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Trappers' Encampment on the
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Trappers' Encampment on the "Big Sandy" River

Description Conservation Provenance Inscription Credit
Description Extracts from Alfred Jacob Miller’s original text, which accompanied his images of Native Americans, are included below for reference. These words, which shaped how Miller’s contemporaries viewed the watercolors, reveal the racism and sexism embedded in 19th-century exploration and colonization of the western part of what is today the United States. "The scene represented in the sketch is on the "Big Sandy" near Green River, on the Banks of which some Beaver Trappers are about to encamp in pursuit of their game. To show the callousness of these men, a traveller mentions a ludicrous incident of his camp: - One night while a violent storm was raging and the rain pouring with Niagara sluice, he heard one of his men singing at the fire; he had the curiosity to go and see who it was,- it was a man sitting crosslegged in Indian fashion, with his hands over the expiring ashes. His features pinched with cold, and lank and thin, wore a comically serious expression as the electric flashes lighted them up;- the rain streaming from his nose & prominent chin, & his hunting shirt hanging about him in a flabby & soaking embrace;- spite of such a situation which was anything but cheering, he was rapping out at the top of his voice a ditty, the chorus or refrain of which was, & which he gave with peculiar emphasis:- 'How happy am I!/ From care I'm free:/ Oh, why are not all/ Contented like me?'" A.J. Miller, extracted from "The West of Alfred Jacob Miller" (1837). In July 1858 William T. Walters commissioned 200 watercolors at twelve dollars apiece from Baltimore born artist Alfred Jacob Miller. These paintings were each accompanied by a descriptive text, and were delivered in installments over the next twenty-one months and ultimately were bound in three albums. Transcriptions of field-sketches drawn during the 1837 expedition that Miller had undertaken to the annual fur-trader's rendezvous in the Green River Valley (in what is now western Wyoming), these watercolors are a unique record of the closing years of the western fur trade.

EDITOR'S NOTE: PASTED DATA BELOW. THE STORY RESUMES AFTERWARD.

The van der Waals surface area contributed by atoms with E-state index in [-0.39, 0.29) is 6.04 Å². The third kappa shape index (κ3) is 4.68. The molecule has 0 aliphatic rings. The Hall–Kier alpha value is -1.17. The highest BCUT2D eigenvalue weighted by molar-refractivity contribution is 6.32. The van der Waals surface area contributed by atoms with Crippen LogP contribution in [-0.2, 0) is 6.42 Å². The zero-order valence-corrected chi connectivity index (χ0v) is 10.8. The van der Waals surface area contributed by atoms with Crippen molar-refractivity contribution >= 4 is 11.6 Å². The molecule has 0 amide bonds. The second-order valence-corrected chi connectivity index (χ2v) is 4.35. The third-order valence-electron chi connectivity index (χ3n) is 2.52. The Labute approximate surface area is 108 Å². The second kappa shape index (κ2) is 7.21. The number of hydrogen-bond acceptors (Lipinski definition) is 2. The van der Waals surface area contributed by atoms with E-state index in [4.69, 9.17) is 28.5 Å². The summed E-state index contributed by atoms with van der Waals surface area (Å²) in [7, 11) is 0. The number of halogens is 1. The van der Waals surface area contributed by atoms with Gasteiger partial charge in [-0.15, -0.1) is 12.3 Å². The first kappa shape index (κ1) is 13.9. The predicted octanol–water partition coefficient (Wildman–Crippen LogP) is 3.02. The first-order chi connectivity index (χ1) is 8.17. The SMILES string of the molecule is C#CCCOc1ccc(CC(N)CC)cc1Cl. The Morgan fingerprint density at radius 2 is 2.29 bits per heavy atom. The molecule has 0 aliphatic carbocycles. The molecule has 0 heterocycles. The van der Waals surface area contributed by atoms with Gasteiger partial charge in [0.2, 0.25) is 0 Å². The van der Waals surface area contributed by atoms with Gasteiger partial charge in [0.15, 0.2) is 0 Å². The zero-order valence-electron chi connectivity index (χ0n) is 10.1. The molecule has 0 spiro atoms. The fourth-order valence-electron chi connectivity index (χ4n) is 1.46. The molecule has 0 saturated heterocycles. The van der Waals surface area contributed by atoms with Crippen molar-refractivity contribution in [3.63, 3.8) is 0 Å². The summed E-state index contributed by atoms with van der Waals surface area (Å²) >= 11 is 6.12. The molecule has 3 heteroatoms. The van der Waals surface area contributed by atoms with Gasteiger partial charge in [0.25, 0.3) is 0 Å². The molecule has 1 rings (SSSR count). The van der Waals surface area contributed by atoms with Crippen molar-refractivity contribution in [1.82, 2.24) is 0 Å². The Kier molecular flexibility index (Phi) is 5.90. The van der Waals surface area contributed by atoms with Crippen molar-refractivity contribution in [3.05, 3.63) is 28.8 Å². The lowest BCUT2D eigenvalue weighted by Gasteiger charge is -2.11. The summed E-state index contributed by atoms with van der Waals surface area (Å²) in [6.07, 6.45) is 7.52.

Date Description Narrative
Provenance William T. Walters, Baltimore, 1858-1860, by commission; Henry Walters, Baltimore, 1894, by inheritance; Walters Art Museum, 1931, by bequest.
Inscriptions [Monogram] Lower left: AJM
Credit Commissioned by William T. Walters, 1858-1860

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watercolor on paper
(Painting & Drawing)
Accession Number
H: 8 1/8 x W: 12 11/16 in. (20.7 x 32.3 cm)
  • USA (Place of Origin)
Location Within Museum
Not On View


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